JavaScript Object.values: How to Get Object Values

Javascript Object Values Example | Object.values() Tutorial

Before ES2017, to access the JavaScript Object properties, we used the combination of for…in loop and Object.hasOwnProperty() method to access values of own enumerable properties of an object.

But after ES2017, it is no longer needed. Instead, the JavaScript community comes with a function called Object.values() that can help you access the values of enumerable properties of the object.

JavaScript Object.values

The Object.values() is a built-in JavaScript function that returns the array of the given Object’s enumerable property values. It an object as an argument of which enumerable own property values are to be returned and return the array containing all the enumerable property values of the given Object.

The ordering of the properties is the same as that given by the Object manually if the loop is applied to the properties.




An obj parameter whose enumerable own property values are to be returned.

Return Value

The values() function returns an array containing the given Object’s enumerable property values.


To run the Object.values(), I am using Node.js, which can run the Javascript programs. Create an app.js file, add the following code, go to your terminal, go inside this filepath and type the node app.js command. It will run the file and give you an output.

// app.js

let student = { name: 'KRUNAL', education: 'BE IT' };

The output is the following.

Javascript Object Values Example

So, it has returned an array of values of the passed Object.

We can do the same thing using the for…in loop.

See the following example.

// app.js

let student = { name: 'KRUNAL', education: 'BE IT' };
let arr = [];
for (const prop in student) {

The output is the following.

Javascript For In Loop Tutorial

But, we do not have to use for…in loop whenever we have a ready-made method available to get the values of an object in the form of an array. So, for example, you can get an array of keys with Object.keys() and then use the Javascript map() method to get values.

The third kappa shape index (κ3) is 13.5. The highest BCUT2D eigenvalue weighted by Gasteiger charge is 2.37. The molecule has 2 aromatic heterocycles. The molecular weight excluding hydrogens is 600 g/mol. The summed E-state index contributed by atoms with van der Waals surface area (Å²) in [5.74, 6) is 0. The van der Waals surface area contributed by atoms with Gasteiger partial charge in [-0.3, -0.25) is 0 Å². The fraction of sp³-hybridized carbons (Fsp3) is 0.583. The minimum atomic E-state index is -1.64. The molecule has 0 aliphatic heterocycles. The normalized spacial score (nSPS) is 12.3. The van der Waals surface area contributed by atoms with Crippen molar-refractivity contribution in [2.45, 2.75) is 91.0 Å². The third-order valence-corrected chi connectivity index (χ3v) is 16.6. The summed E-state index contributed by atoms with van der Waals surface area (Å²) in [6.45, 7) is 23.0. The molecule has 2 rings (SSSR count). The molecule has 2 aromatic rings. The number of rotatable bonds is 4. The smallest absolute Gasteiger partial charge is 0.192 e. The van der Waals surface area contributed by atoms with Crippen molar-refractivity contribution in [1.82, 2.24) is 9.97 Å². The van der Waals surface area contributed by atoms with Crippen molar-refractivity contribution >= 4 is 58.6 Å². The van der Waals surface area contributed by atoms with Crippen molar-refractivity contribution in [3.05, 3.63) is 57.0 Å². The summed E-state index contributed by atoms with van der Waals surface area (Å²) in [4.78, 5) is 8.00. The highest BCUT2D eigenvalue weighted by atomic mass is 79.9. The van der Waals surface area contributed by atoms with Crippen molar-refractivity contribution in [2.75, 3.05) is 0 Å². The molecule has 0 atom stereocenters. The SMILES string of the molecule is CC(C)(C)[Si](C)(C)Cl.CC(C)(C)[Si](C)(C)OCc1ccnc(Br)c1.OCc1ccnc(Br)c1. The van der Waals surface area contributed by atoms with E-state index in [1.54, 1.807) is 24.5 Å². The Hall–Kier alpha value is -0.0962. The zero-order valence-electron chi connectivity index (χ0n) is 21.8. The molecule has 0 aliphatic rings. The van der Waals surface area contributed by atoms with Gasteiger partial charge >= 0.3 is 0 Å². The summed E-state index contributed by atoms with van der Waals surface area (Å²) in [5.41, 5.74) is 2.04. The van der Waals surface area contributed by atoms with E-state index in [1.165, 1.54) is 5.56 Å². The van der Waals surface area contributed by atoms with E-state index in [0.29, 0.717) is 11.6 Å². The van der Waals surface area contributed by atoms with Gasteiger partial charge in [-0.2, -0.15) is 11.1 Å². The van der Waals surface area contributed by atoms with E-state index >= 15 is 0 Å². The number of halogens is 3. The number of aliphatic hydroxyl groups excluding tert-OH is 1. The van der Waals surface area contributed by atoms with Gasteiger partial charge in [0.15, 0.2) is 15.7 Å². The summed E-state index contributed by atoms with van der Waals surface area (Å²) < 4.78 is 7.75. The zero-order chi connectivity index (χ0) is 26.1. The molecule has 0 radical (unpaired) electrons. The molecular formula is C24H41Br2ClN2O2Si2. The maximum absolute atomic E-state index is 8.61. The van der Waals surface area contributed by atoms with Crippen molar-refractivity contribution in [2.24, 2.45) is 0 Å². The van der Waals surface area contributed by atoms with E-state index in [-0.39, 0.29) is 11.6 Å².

See the following example.

// app.js

let student = { name: 'KRUNAL', education: 'BE IT' };
let output = Object.keys(student).map(function(e) {
  return student[e]

It will give us the same output.

Accessing object values using for…in loop

We can access the values of the Object using for…in loop.

See the following code example.

// app.js

let data = {
  name: 'Eleven',
  show: 'Stranger Things',
  portrayedBy: 'Millie Bobby Brown'

for (key in data) {
  if (data.hasOwnProperty(key)) {

See the following output.

➜  es git:(master) ✗ node app
Stranger Things
Millie Bobby Brown
➜  es git:(master) ✗

Converting object values to string

To convert object values to string in JavaScript, use the JSON.stringify() method.

See the following code.

let obj = { name: "Millie", age: 15, city: "London" };


See the output.

➜  es git:(master) ✗ node app
➜  es git:(master) ✗

Mapping of Object values in JavaScript

There is no native map to the Object, but you can map the values using the following method.

Let’s append the string to all the object values.

let obj = { name: "Millie", age: 15, city: "London" };

Object.keys(obj).map(function(key, index) {
  obj[key] += 'App';


 See the output.

➜  es git:(master) ✗ node app
{ name: 'MillieApp', age: '15App', city: 'LondonApp' }
➜  es git:(master) ✗

We have appended the string ‘App‘ to all the Object values in the above code.

If you want to get the array of values using the map() function, then use the following code.

// app.js

let obj = { name: "Millie", age: 15, city: "London" };

data = Object.keys(obj).map(function (key) { return obj[key] })


node app
[ 'Millie', 15, 'London' ]

Creating a custom Obj.values() function

Let’s say your browser does not support the Object.values() function, and then you can create your basic prototype function using the following code.

Object.values = function (obj) {
    var vals = [];
    for( var key in obj ) {
        if ( obj.hasOwnProperty(key) ) {
    return vals;

 Now, you can call the values function and pass the Object that will return the array of object values.

Depending on which browsers you need to support, we can still use the. Object.values() function.

The majority of browsers in the wild support ECMAScript 5 (ES5), but be warned that many of the examples use Object.keys(), which is not available in IE < 9.

You can see the compatibility table.

That’s it for this example.

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